Borrowers have not rushed to fix interest rates despite the prospect of further rises this year, says John Flavell, CEO of Mortgage Choice. In fact, Mortgage Choice has seen the number of fixed-rate home loans decline.
Fixed-rate home loans accounted for 20.9 per cent of all loans written by mortgage broker Mortgage Choice in March, down from 22.2 per cent of loans in February.
Mortgage Choice chief executive officer John Flavell said he was “somewhat surprised” by the decline in the number of fixed rate home loans, considering that many Australian lenders have lifted interest rates in recent weeks.
Flavell told SCHWARTZWILLIAMS, "While interest rates have risen in recent weeks, it would seem the majority of borrowers are still keen to ride the variable rate wave."
Flavell said that even though interest rates have begun to rise, they are still very low by historic standards.
Borrowers "understand that interest rates are low and, even if rates rise further over the coming months, mortgage rates will still remain incredibly low by long-term standards," he said.
Flavell said he expects more people will lock in at least a portion of their borrowings at fixed rates when they realise that their mortgage repayments have increased.
"A lot of new borrowers may not even realise that rates have gone up in recent weeks," he said.
"When borrowers start to receive communication from their lender alerting them to the increase in their home loan rate and, in turn, their mortgage repayments, I think we could expect to see a greater proportion of borrowers looking to fix," Flavell predicted.
Flavell said most borrowers have a sufficient buffer in their repayments capacity to withstand higher interest rates, and so are not pressured to act immediately as rates rise.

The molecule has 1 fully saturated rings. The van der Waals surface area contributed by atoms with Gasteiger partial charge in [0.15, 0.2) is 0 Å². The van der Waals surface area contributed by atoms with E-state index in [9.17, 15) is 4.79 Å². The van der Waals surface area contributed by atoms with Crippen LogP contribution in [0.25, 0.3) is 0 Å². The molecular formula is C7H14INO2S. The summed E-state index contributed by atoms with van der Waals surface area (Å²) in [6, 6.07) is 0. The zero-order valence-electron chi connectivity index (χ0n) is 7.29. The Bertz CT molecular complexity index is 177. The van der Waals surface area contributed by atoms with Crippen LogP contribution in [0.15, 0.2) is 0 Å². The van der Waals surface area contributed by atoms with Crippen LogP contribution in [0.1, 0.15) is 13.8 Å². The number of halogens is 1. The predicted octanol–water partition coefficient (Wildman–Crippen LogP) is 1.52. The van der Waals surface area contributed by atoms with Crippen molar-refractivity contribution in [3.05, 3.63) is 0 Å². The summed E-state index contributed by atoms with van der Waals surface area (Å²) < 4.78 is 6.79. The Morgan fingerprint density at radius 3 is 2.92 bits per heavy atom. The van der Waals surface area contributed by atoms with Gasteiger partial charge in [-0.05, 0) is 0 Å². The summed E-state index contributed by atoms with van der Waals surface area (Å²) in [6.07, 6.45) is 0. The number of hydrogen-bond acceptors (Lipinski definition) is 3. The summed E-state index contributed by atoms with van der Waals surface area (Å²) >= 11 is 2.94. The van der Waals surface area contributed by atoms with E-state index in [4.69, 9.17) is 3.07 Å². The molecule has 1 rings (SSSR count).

"While the majority of borrowers are opting for a low variable rate mortgage, when they apply for finance, their preferred lender uses a 'floor rate' to determine loan serviceability," said Flavell.
In most cases, a lender’s 'floor rate' is 7 per cent or higher.
"So in other words, borrowers have to prove they can service their mortgage if their interest rate was 7 per cent, otherwise their application for finance will be rejected," said Flavell.
"Borrowers are incredibly savvy. They are not going to put themselves in more debt than they can handle," said Flavell.
In the last few weeks, many Australian lenders have increased their variable home loan interest rates, some by as little as 3 basis points, while others by as much as 20 basis points.
Flavell said rates are likely to continue moving higher this year.
“There is no doubt that interest rates will continue to rise over the short to medium term," he said.
"I think we will see more borrowers looking for interest rate stability and security,” he said.
Flavell said home loans are still "incredibly affordable", even if lenders do increase their home loan rates again.
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